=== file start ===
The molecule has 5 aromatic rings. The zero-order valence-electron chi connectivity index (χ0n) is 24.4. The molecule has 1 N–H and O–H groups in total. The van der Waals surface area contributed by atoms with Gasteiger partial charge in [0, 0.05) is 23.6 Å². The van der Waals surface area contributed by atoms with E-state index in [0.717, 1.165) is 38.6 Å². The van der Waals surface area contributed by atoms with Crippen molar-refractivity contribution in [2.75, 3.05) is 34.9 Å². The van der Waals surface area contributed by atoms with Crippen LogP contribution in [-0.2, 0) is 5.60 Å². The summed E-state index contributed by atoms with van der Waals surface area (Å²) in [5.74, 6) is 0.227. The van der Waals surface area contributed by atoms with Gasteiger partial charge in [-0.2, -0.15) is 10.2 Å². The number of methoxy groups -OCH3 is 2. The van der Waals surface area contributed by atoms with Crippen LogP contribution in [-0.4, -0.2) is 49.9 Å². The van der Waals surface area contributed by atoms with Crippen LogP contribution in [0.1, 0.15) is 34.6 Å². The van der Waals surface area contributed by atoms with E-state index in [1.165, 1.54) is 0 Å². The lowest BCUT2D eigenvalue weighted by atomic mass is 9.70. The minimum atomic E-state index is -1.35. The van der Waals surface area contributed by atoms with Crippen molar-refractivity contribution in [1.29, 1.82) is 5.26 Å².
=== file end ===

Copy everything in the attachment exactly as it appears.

The molecule has 5 aromatic rings. The zero-order valence-electron chi connectivity index (χ0n) is 24.4. The molecule has 1 N–H and O–H groups in total. The van der Waals surface area contributed by atoms with Gasteiger partial charge in [0, 0.05) is 23.6 Å². The van der Waals surface area contributed by atoms with E-state index in [0.717, 1.165) is 38.6 Å². The van der Waals surface area contributed by atoms with Crippen molar-refractivity contribution in [2.75, 3.05) is 34.9 Å². The van der Waals surface area contributed by atoms with Crippen LogP contribution in [-0.2, 0) is 5.60 Å². The summed E-state index contributed by atoms with van der Waals surface area (Å²) in [5.74, 6) is 0.227. The van der Waals surface area contributed by atoms with Gasteiger partial charge in [-0.2, -0.15) is 10.2 Å². The number of methoxy groups -OCH3 is 2. The van der Waals surface area contributed by atoms with Crippen LogP contribution in [-0.4, -0.2) is 49.9 Å². The van der Waals surface area contributed by atoms with Crippen LogP contribution in [0.1, 0.15) is 34.6 Å². The van der Waals surface area contributed by atoms with E-state index in [1.165, 1.54) is 0 Å². The lowest BCUT2D eigenvalue weighted by atomic mass is 9.70. The minimum atomic E-state index is -1.35. The van der Waals surface area contributed by atoms with Crippen molar-refractivity contribution in [1.29, 1.82) is 5.26 Å².